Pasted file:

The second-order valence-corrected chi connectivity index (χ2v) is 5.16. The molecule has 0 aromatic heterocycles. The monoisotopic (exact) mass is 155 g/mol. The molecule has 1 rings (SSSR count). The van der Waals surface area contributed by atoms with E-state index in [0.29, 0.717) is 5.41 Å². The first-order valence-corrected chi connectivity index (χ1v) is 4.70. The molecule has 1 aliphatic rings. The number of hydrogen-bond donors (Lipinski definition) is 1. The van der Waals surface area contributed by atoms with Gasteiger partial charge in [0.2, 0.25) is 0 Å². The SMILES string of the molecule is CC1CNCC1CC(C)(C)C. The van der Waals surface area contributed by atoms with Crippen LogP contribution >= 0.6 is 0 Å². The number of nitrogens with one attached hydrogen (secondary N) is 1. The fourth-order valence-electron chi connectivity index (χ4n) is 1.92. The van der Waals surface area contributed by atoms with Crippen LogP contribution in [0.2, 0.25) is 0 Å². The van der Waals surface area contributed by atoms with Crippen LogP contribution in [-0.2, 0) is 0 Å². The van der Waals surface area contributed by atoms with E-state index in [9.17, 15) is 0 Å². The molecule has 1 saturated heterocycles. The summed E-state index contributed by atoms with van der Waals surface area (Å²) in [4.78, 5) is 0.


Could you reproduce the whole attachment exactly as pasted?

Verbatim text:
The second-order valence-corrected chi connectivity index (χ2v) is 5.16. The molecule has 0 aromatic heterocycles. The monoisotopic (exact) mass is 155 g/mol. The molecule has 1 rings (SSSR count). The van der Waals surface area contributed by atoms with E-state index in [0.29, 0.717) is 5.41 Å². The first-order valence-corrected chi connectivity index (χ1v) is 4.70. The molecule has 1 aliphatic rings. The number of hydrogen-bond donors (Lipinski definition) is 1. The van der Waals surface area contributed by atoms with Gasteiger partial charge in [0.2, 0.25) is 0 Å². The SMILES string of the molecule is CC1CNCC1CC(C)(C)C. The van der Waals surface area contributed by atoms with Crippen LogP contribution >= 0.6 is 0 Å². The number of nitrogens with one attached hydrogen (secondary N) is 1. The fourth-order valence-electron chi connectivity index (χ4n) is 1.92. The van der Waals surface area contributed by atoms with Crippen LogP contribution in [0.2, 0.25) is 0 Å². The van der Waals surface area contributed by atoms with Crippen LogP contribution in [-0.2, 0) is 0 Å². The van der Waals surface area contributed by atoms with E-state index in [9.17, 15) is 0 Å². The molecule has 1 saturated heterocycles. The summed E-state index contributed by atoms with van der Waals surface area (Å²) in [4.78, 5) is 0.